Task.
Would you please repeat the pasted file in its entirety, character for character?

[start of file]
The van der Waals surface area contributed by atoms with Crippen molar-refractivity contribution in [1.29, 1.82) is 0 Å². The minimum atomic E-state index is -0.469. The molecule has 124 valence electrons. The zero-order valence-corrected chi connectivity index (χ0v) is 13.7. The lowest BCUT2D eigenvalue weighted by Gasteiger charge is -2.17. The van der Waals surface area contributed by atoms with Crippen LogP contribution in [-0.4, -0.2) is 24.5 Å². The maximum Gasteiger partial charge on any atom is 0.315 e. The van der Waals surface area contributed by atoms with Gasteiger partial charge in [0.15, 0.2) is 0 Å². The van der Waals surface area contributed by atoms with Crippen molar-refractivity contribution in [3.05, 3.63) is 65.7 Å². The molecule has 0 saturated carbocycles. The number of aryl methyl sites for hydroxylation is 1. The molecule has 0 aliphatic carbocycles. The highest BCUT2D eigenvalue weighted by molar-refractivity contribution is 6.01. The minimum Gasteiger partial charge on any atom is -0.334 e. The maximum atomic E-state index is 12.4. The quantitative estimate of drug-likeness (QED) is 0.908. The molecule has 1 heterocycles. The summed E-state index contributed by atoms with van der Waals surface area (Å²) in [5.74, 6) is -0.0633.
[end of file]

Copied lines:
The van der Waals surface area contributed by atoms with Crippen molar-refractivity contribution in [1.29, 1.82) is 0 Å². The minimum atomic E-state index is -0.469. The molecule has 124 valence electrons. The zero-order valence-corrected chi connectivity index (χ0v) is 13.7. The lowest BCUT2D eigenvalue weighted by Gasteiger charge is -2.17. The van der Waals surface area contributed by atoms with Crippen LogP contribution in [-0.4, -0.2) is 24.5 Å². The maximum Gasteiger partial charge on any atom is 0.315 e. The van der Waals surface area contributed by atoms with Gasteiger partial charge in [0.15, 0.2) is 0 Å². The van der Waals surface area contributed by atoms with Crippen molar-refractivity contribution in [3.05, 3.63) is 65.7 Å². The molecule has 0 saturated carbocycles. The number of aryl methyl sites for hydroxylation is 1. The molecule has 0 aliphatic carbocycles. The highest BCUT2D eigenvalue weighted by molar-refractivity contribution is 6.01. The minimum Gasteiger partial charge on any atom is -0.334 e. The maximum atomic E-state index is 12.4. The quantitative estimate of drug-likeness (QED) is 0.908. The molecule has 1 heterocycles. The summed E-state index contributed by atoms with van der Waals surface area (Å²) in [5.74, 6) is -0.0633.